Comparing the traditional software waterfall model with DevOps is a good way to understand the benefits DevOps provides. The following example assumes the application is scheduled to go live in four weeks, coding is 85% complete, the application is a fresh launch, and the process of procuring the servers to ship the code has just been initiated.
|Traditional process||DevOps process|
|After placing an order for new servers, the development team works on testing. The operations team works on extensive paperwork, as required in enterprises, to deploy the infrastructure.||After placing an order for new servers, the development and operations teams work together on the processes and paperwork to set up the new servers. This results in better visibility into the infrastructure requirements.|
|Details about failover, redundancy, data-center locations, and storage requirements are skewed, as no inputs are available from the development team that has deep knowledge of the application.||Details about failover, redundancy, disaster recovery, data-center locations, and storage requirements are known and correct due to the inputs from the development team.|
|The operations team has no idea of the development team’s progress. The operations team develops a monitoring plan based on their understanding.||The operations team is completely aware of the progress the development team is making. The operations team interact with the development team, and they jointly develop a monitoring plan that caters to the IT and business needs. They also leverage application performance monitoring (APM) tools.|
|Before go-live, the load test crashes the application, which delays the release.||Before the go-live, the load test makes the application slow. The development team swiftly fixes the bottlenecks, and the application is released on time.|
DevOps includes the adoption of certain common practices.
Continuous planning leverages lean principles in order to start smaller by identifying the resources and outcomes needed to test the business value or vision, adapt continually, measure progress, learn from the customers' needs, shift direction as needed with agility, and update the business plan.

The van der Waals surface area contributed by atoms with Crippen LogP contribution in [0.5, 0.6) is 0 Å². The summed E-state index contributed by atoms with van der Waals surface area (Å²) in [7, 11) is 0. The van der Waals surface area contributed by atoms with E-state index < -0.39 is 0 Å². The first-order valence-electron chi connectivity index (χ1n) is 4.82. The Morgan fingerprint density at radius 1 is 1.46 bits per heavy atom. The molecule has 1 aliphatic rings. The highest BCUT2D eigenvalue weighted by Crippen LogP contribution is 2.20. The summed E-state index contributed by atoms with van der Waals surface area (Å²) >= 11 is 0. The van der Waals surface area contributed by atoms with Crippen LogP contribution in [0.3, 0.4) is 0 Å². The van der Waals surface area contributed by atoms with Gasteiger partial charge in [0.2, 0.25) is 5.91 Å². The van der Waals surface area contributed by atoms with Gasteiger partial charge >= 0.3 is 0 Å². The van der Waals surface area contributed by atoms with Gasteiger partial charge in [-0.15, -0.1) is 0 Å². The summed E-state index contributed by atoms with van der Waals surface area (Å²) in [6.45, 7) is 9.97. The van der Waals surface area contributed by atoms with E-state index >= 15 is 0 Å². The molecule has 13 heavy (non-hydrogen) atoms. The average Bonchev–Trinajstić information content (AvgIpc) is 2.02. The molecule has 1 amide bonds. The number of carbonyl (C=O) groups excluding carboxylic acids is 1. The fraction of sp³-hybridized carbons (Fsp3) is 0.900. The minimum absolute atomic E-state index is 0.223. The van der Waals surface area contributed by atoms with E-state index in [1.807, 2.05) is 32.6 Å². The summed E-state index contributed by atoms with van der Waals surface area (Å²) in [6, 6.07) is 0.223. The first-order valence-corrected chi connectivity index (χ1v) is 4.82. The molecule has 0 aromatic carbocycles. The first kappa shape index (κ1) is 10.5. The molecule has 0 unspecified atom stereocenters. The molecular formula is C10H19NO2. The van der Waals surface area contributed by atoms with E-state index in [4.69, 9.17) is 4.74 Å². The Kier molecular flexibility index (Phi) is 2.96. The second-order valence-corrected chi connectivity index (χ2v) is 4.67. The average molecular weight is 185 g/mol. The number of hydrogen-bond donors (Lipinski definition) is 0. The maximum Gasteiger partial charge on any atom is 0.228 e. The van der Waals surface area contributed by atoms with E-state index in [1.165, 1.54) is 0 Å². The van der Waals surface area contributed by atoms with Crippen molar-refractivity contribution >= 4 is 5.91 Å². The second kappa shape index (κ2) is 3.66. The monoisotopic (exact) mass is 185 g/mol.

The collaborative development process enables collaboration between business, development, and test teams that are spread across different time zones to deliver quality software continuously. This includes multiplatform development, support for polyglot programming, creation of user stories, elaboration of ideas, and lifecycle management. Collaborative development includes the process and practice of continuous integration, which promotes frequent code integrations and automatic builds. By integrating application code frequently, integration issues are identified earlier in the lifecycle (when they are easier to fix), and the overall integration effort is reduced via continuous feedback because the project shows continuous and demonstrable progress.
Continuous testing reduces the testing cost while helping the development teams balance speed and quality. It also eliminates testing bottlenecks through virtualized services and simplifies the creation of virtualized test environments that can be easily shared, deployed, and updated as systems change. These capabilities reduce the cost of provisioning and maintaining test environments and shorten test-cycle times by allowing integration testing early in the lifecycle.
Continuous release and deployment
This adoption path entails one major practice: continuous release and deployment. Continuous release and deployment provide a continuous delivery pipeline that automates key processes. It reduces the number of manual processes, wait times for resources, and amount of rework by enabling push-button deployment that ensures higher numbers of releases, reduced errors, and end-to-end transparency.
Automation plays a key role in ensuring the software is released repeatably and reliably. One critical objective is to take manual processes like build, regression, deployment, and infrastructure provisioning and automate them. This requires version control for source code; test and deployment scripts; infrastructure and application configuration data; and the libraries and packages the application depends on. The ability to query the state of all environments is another important factor.
Continuous monitoring ensures enterprise-grade reporting capabilities that help development teams understand the availability and performance of applications in the production landscape, even before they are deployed to production. The early feedback provided by continuous monitoring is critical for lowering the cost of errors and for steering projects in the right direction. This practice often includes observability tools, which tend to expose metrics related to application performance.
Continuous feedback and optimization
Continuous feedback and optimization provide visual evidence for analyzing customer journeys and pinpointing pain areas. Feedback can be enabled for both pre- and post-production phases to maximize value and ensure that even more transactions are successfully completed. This provides immediate visibility into the root cause of customer struggles that affect behavior and impact business.
Benefits of DevOps